During his Ph.D. studies in the Department of Metallurgical Engineering at the University of Utah, Dr. Milan Stika studied molten salt electrochemistry under Prof. Michael Simpson. They worked on methods for measuring concentrations of actinides in molten salts used for applications such as nuclear reactors and nuclear fuel reprocessing. After a brief stint working for Flibe Energy on development of molten salt fueled nuclear reactors, Milan now works at Niowave, Inc., a company that produces radioisotopes used for medical diagnostics and cancer treatment. The company has a great team of accelerator physicists, nuclear engineers, and radiochemists supporting its mission. As a radiochemist, Milan works on projects that deal with separation of individual radioactive elements.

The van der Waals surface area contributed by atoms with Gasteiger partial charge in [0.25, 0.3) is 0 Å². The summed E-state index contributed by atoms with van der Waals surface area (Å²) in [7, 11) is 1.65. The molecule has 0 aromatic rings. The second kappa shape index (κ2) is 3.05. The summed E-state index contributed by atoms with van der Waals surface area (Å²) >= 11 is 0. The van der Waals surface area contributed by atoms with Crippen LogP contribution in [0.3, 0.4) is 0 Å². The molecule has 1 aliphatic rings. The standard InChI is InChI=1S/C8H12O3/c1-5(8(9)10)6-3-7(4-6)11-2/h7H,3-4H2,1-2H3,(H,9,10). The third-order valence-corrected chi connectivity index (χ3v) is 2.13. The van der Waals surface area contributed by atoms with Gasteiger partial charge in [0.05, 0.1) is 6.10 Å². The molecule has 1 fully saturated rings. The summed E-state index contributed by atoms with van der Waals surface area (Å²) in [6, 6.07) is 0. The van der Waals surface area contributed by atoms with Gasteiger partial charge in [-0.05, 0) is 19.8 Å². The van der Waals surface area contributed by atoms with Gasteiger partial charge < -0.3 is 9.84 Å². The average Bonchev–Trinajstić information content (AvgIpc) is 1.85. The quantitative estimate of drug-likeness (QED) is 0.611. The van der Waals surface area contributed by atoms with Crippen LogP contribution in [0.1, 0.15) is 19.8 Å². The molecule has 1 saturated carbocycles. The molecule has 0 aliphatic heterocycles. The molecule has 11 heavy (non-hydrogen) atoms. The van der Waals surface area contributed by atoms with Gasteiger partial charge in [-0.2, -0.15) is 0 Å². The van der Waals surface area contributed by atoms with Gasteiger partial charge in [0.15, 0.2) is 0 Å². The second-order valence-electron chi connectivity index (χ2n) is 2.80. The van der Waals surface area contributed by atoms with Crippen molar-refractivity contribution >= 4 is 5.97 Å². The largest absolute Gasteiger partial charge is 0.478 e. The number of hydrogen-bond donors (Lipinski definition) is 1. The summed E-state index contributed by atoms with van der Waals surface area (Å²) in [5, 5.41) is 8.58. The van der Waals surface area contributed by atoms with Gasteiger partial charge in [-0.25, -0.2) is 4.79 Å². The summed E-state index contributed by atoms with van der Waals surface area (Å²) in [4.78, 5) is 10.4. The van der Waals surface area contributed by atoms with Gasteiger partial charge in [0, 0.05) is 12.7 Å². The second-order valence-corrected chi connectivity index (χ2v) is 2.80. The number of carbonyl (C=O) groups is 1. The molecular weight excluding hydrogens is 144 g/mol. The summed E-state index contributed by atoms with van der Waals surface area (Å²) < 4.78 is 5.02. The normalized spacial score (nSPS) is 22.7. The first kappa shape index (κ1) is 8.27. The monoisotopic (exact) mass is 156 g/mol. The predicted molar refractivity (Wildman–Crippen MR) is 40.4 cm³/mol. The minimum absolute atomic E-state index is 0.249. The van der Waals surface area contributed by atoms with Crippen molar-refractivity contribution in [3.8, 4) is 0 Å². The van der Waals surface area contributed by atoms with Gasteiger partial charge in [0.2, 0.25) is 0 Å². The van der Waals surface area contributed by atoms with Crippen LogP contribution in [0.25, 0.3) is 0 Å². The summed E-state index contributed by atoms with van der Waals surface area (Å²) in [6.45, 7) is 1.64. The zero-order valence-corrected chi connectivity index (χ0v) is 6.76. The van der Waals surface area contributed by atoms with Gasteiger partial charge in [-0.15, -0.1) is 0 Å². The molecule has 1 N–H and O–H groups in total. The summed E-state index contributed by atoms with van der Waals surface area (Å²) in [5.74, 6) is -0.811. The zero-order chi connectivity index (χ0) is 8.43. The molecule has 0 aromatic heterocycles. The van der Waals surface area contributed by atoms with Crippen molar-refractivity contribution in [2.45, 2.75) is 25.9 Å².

Niowave irradiates uranium targets to induce fission which creates a variety of useful fission products. The target is then dissolved so that fission products like molybdenum-99 can be harvested. Uranium is first pulled away from the rest of the elements using solvent extraction. It is then recycled into a new target. The elements useful for medical applications are then separated from each other using ion exchange resins and other methods.

Niowave also irradiates radium targets to produce actinium-225, a useful medical isotope along with other alpha emitters for targeted alpha therapy. Actinium is separated from radium and other products of the radium decay chain. Niowave is currently the only US private company producing actinium-225.

According to Milan, “the Department of Metallurgical Engineering was instrumental in helping me prepare for this exciting job in the nuclear sector by offering relevant coursework, networking opportunities, and advisor guidance.”